Troy McConaghy
    Mar 12 · 1 min read
  1. Decentralization isn’t an all-or-nothing property, it’s a continuum. Even if a single company runs all the nodes, they can have each one operated by a different employee, in a different business unit, in a different country, for example.
  2. There are two general approaches to adding immutability to MongoDB using code. One is to try and do it in the application layer. The problem with that is that the MongoDB database is one logical database, so anyone who manages to gain admin-like privileges on one node can change or delete records across the entire database: there is a single point of failure, making its “decentralization” dubious. (In BigchainDB, each node has an independent MongoDB database, so corrupting one doesn’t affect the others.) The other way would be to fork MongoDB to make it so it can’t change or delete existing records. Go ahead, it will take hundreds of coder hours to do that and in the end all you have is something similar to Datomic or HBase. Why not just use one of those instead? Of course, those still have the central admin problem, so you’d probably want to fork…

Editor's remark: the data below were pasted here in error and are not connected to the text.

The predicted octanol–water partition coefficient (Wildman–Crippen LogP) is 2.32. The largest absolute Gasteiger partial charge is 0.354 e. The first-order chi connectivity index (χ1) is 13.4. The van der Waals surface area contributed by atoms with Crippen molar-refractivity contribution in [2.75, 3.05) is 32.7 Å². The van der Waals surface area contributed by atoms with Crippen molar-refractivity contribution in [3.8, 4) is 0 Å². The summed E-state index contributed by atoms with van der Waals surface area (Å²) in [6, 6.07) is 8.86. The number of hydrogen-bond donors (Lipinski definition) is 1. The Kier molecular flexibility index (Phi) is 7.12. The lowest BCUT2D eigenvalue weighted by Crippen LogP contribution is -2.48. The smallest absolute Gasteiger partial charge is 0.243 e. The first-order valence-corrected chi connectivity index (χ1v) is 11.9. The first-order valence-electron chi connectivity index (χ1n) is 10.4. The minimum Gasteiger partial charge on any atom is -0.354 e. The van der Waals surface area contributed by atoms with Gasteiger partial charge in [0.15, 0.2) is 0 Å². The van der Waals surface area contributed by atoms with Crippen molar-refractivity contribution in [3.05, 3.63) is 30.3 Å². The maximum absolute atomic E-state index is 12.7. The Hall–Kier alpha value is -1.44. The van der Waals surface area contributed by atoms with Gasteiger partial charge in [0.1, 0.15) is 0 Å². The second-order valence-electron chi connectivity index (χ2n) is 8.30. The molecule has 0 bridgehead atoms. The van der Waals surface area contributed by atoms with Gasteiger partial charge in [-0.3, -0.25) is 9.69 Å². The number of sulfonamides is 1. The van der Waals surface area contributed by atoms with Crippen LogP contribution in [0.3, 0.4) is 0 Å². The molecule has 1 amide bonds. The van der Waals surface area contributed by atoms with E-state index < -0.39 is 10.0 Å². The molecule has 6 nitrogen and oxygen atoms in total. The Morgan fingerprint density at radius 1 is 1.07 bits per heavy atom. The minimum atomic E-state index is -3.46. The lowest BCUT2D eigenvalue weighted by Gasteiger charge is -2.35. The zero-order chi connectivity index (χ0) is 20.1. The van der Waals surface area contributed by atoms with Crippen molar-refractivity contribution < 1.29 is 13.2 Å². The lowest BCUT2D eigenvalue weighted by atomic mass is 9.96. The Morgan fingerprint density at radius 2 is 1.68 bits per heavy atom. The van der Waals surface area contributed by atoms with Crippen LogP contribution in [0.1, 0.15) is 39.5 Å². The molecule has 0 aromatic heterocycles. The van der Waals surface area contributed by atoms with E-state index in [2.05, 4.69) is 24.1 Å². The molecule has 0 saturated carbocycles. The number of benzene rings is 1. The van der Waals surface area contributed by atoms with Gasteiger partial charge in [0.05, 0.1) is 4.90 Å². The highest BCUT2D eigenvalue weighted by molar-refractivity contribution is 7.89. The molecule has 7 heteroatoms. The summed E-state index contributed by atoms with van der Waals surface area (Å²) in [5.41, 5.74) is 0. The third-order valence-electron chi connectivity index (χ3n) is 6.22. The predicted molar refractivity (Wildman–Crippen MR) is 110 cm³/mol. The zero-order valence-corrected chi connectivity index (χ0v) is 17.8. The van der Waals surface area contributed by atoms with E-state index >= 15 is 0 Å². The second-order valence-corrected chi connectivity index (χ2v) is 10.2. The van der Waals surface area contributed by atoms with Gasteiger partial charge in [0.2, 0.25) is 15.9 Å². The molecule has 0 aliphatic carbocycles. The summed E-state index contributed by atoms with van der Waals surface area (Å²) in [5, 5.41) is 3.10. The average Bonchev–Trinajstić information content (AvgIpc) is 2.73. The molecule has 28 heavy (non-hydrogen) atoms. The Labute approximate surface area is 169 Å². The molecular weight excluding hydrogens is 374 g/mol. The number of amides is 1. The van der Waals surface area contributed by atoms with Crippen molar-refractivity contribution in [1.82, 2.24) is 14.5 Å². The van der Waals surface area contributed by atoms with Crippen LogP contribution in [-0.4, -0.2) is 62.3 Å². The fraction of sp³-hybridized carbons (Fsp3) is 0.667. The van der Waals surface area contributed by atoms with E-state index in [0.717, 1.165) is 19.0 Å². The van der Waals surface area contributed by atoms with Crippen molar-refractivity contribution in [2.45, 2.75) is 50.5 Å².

3. Yes, almost any database can be used to track and manage asset transfers. You would have to add that thing where only the true owner of an asset can make the transfer happen (by providing a valid cryptographic signature), but that’s totally doable in the application-level code (or maybe in the database’s internal scripting language). It all takes time and BigchainDB has that out of the box.

    Troy McConaghy

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